Australian brewery Young Henrys is using algae in beer production to help with climate change mitigation
Australian brewery Young Henrys is fighting climate change by incorporating algae into beer production.
Since the fermentation process that occurs during beer production releases massive amounts of carbon dioxide, the in-house cultivated algae not only absorbs the CO2, but it produces as much oxygen as two and half acres of wilderness, reported Food Tank.
“This is a unique project and the focus is not to profit,” said Oscar McMahon, Young Henrys’ Co-Founder. “It is to create something that we can then share with other people to adapt and use.”
Young Henrys signed onto this project with the University of Technology Sydney in order to reach carbon neutrality. Young Henrys uses two bioreactors to cultivate algae. The first is a control which contains CO2, oxygen, and algae. The second contains the same three components, but is connected to a fermentation tank, reported Food Tank. As the fermentation process produces more CO2 the gas flows into the bioreactor.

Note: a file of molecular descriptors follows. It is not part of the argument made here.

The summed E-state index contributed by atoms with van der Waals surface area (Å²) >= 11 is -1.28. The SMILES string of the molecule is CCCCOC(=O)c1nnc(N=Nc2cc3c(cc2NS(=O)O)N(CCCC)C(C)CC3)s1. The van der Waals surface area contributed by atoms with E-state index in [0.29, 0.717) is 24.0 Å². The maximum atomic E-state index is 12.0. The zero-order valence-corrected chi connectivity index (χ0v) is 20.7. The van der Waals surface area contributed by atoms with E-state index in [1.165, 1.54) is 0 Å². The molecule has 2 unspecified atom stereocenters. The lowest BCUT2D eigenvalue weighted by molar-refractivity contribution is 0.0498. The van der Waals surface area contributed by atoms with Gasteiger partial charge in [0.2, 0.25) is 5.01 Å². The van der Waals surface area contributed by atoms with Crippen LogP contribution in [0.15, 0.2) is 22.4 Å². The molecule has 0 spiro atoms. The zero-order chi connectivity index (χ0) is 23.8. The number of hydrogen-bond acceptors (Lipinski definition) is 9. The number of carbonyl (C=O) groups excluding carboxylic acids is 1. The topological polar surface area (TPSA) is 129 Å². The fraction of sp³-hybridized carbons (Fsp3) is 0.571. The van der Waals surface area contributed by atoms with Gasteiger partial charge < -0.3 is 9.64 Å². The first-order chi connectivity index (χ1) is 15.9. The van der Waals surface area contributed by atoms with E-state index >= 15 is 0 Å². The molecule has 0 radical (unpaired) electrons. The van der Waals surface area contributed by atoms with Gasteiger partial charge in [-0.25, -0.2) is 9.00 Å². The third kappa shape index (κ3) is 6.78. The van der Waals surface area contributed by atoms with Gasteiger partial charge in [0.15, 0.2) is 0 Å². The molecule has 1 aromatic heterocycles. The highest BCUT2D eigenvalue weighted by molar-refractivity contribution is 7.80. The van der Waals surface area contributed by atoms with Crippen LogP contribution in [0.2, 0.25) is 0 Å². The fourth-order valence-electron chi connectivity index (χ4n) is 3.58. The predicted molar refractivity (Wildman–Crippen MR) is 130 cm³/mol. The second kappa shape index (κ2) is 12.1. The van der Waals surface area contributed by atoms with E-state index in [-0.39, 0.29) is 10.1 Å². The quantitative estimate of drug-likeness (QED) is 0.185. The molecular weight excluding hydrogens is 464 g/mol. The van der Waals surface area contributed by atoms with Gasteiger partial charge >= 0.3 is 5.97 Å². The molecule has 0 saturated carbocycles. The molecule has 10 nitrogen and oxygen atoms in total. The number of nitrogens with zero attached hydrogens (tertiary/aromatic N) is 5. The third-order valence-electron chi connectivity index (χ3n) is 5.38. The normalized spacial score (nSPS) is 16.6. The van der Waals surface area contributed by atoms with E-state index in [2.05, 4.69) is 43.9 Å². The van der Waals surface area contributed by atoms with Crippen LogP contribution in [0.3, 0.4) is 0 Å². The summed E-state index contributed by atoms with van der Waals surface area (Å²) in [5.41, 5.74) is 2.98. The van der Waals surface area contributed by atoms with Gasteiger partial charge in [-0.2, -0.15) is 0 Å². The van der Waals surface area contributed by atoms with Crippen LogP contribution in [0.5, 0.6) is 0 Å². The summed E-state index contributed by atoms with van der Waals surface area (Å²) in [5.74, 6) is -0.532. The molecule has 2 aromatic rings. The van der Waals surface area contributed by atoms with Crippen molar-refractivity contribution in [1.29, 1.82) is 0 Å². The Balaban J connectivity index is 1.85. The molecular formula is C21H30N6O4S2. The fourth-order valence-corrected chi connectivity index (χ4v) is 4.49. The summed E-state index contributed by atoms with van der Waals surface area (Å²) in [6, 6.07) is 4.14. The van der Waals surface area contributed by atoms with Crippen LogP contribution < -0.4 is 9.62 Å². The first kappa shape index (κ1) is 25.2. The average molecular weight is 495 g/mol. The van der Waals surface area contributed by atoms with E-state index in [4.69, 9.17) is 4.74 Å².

At the end of each day, the control bioreactor consistently contains 50% less algae, reported McMahon. McMahon hopes that this system can not only lower CO2 emissions from beer production, but ultimately convert it into oxygen as well.
This specific project will continue for one more year, reported Food Tank.
Young Henrys is currently experimenting to incorporate algae into food, pharmaceuticals, and bioplastics as well.
In order to scale up algae production and develop new products, McMahon and Young Henrys are in consultation with engineering and beer industry groups.
According to McMahon, the beauty of algae and the microorganisms used in beer fermentation are “yin and yang organisms, similar things that live in big tanks of liquid that conduct opposite yet correcting jobs.”